The plight of a left-handed shooter...
Let's face it, the world is just not made for lefties.
Nowhere is this more evident than in shooting sports.
Here are 10 experiences only lefties can relate to.
1. Finding a left-handed bow or rifle
Okay, so this one is obvious, maybe not to right-handed folks, but all of us lefties know the struggle.
Right-handed folks can walk into any gun or archery shop and pick up something off the shelf and give it a whirl. Lefties have to special order, and even then, the model you want may not be available in a left-handed version.
2. Selling or trading your lefty model firearm or bow
So let's say you're actually able to find that Browning A-Bolt Hunter .300 WSM in a lefty. Good luck ever trying to get rid of it. Most lefties know once you buy a left-handed gun, you are stuck with it. Unless you have a lot of lefty friends, you may not find a buyer.
3. Trying to make a right-handed gun work
There's practically no way you are going to shoot a right-handed bow, but guns are a different story. Although, trying to work the bolt means you have to drop your shooting stance, then either reach over the rifle or switch hands. In addition to working the bolt, loading ammo takes some getting used to.
4. Safety and magazine releases on right-handed guns
If you're trying to shoot with a right-handed gun as a lefty, you soon find that all of the mechanisms are really inconvenient. You learn to press the magazine release with your index or middle finger. The safety on your shotgun requires using your thumb or reaching under with your middle finger to disengage.
5. Brass hitting you in the face
Probably the most annoying--if not dangerous--problems left-handed shooters face when using right-handed guns comes with autoloaders. Even though conventional wisdom says you should wear safety glasses when shooting, this is an absolute must for lefties shooting right-handed autoloaders. Depending on the rifle, you may be treated to hot brass in the face or down your shirt.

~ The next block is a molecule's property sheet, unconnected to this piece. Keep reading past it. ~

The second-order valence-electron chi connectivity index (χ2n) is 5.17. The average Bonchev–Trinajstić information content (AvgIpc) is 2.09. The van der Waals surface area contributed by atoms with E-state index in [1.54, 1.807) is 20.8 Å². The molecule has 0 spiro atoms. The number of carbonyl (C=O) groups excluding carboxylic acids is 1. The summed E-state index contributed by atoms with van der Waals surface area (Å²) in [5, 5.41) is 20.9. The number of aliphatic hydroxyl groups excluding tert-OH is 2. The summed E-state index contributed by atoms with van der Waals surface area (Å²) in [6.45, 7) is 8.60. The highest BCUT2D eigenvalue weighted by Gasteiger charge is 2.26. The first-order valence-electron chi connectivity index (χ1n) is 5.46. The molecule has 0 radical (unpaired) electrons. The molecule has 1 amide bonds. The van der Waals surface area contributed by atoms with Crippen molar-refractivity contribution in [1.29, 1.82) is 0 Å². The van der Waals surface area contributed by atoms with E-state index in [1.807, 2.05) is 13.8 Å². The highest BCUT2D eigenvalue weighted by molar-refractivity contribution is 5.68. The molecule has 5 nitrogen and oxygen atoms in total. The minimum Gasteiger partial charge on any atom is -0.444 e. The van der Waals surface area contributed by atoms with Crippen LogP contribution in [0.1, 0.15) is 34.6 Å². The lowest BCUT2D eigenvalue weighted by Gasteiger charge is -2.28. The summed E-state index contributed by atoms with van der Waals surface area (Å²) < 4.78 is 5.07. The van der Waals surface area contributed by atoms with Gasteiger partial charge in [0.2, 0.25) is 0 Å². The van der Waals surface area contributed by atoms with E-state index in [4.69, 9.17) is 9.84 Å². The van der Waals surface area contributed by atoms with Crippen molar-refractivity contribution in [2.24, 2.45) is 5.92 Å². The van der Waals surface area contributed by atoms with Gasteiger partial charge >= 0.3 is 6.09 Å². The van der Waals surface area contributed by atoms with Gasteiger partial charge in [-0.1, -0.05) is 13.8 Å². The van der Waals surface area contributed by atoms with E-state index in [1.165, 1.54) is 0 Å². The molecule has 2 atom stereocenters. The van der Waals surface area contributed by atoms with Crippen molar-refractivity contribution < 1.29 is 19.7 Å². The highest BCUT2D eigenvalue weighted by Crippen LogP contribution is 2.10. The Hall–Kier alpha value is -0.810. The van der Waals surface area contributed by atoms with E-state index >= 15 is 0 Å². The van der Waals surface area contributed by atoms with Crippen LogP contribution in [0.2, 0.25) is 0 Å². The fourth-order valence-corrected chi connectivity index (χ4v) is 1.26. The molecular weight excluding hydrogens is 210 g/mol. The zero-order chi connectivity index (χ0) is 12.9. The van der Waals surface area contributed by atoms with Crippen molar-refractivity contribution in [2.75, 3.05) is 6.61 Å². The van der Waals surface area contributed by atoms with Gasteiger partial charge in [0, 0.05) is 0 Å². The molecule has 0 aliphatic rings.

6. Hunting the right side of the field
I had to throw in at least one positive of being a lefty. When hunting with your right-handed buddies, you can take the right and they can take the left, allowing for a more natural range of motion when birds flush to your side. Life still sucks for the poor sap in the middle though.
7. Hey, check out my new bow!
When we get new toys, maybe the best part is showing them off to our friends. As a lefty, your friends can tell you all about their new Halon bow and how sweet it is to shoot, but that's where it ends. Unless you go out and spend the money on a left-handed model, you won't ever get to try it for yourself.
8. Hunting out of a buddy's blind
Hunting blinds tend to be personalized to the hunter. You go out and make your lanes where you know you will have a shot, clearing any branches that may be in your way. However, any lefty can tell you the branches that are in the way of a right-handed shooter, and the ones you left in place as a rest don't work from the other side.
9. Buying a new bow
I know, I mentioned it in number one, but this one deserves to be repeated. You right-handed folks have no idea how frustrating it is to not be able to go into the archery shop and pick up the new models and try them out.
When you're shopping for something new, it's like shopping blind, since most shops aren't going to order left-handed models of everything. Aside from that, not all manufacturers produce all of their models in left-handed styles.
10. Sorry bud, you can't borrow my bow, rifle, etc.
There is one big benefit to being a lefty in a right-handed world. When your annoying friend who won't buy his own stuff wants to borrow yours, you can always say, "Sorry, it's left-handed!" It's like the reverse of number seven.
Sorry, I just had to get that off my chest.